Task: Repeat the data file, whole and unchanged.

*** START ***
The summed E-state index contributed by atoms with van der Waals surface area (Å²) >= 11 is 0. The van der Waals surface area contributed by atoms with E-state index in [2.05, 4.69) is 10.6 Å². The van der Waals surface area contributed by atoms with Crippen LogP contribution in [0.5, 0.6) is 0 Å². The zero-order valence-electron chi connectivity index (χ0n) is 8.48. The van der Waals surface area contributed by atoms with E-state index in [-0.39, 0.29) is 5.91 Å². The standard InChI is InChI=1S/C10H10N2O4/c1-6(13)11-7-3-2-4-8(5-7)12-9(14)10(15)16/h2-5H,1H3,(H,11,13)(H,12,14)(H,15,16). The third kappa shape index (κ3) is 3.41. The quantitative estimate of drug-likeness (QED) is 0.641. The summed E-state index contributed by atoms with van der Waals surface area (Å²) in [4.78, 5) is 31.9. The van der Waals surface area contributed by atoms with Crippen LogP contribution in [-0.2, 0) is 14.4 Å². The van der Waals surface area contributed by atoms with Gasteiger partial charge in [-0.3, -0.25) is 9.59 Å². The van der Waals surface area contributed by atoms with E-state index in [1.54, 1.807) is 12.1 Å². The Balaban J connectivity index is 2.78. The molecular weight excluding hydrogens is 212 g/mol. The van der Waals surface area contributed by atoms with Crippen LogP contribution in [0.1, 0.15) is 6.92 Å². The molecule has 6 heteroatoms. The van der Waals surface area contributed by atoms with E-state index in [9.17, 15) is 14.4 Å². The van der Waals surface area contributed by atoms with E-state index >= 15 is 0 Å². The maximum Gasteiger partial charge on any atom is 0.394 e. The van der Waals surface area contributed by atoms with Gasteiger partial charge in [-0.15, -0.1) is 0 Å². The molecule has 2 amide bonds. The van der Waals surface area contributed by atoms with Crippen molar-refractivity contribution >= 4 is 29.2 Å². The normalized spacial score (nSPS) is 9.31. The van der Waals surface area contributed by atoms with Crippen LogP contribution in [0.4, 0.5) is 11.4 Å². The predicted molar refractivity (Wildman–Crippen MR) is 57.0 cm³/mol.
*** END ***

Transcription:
The summed E-state index contributed by atoms with van der Waals surface area (Å²) >= 11 is 0. The van der Waals surface area contributed by atoms with E-state index in [2.05, 4.69) is 10.6 Å². The van der Waals surface area contributed by atoms with Crippen LogP contribution in [0.5, 0.6) is 0 Å². The zero-order valence-electron chi connectivity index (χ0n) is 8.48. The van der Waals surface area contributed by atoms with E-state index in [-0.39, 0.29) is 5.91 Å². The standard InChI is InChI=1S/C10H10N2O4/c1-6(13)11-7-3-2-4-8(5-7)12-9(14)10(15)16/h2-5H,1H3,(H,11,13)(H,12,14)(H,15,16). The third kappa shape index (κ3) is 3.41. The quantitative estimate of drug-likeness (QED) is 0.641. The summed E-state index contributed by atoms with van der Waals surface area (Å²) in [4.78, 5) is 31.9. The van der Waals surface area contributed by atoms with Crippen LogP contribution in [-0.2, 0) is 14.4 Å². The van der Waals surface area contributed by atoms with Gasteiger partial charge in [-0.3, -0.25) is 9.59 Å². The van der Waals surface area contributed by atoms with E-state index in [1.54, 1.807) is 12.1 Å². The Balaban J connectivity index is 2.78. The molecular weight excluding hydrogens is 212 g/mol. The van der Waals surface area contributed by atoms with Crippen LogP contribution in [0.1, 0.15) is 6.92 Å². The molecule has 6 heteroatoms. The van der Waals surface area contributed by atoms with E-state index in [9.17, 15) is 14.4 Å². The van der Waals surface area contributed by atoms with E-state index >= 15 is 0 Å². The maximum Gasteiger partial charge on any atom is 0.394 e. The van der Waals surface area contributed by atoms with Gasteiger partial charge in [-0.15, -0.1) is 0 Å². The molecule has 2 amide bonds. The van der Waals surface area contributed by atoms with Crippen molar-refractivity contribution >= 4 is 29.2 Å². The normalized spacial score (nSPS) is 9.31. The van der Waals surface area contributed by atoms with Crippen LogP contribution in [0.4, 0.5) is 11.4 Å². The predicted molar refractivity (Wildman–Crippen MR) is 57.0 cm³/mol.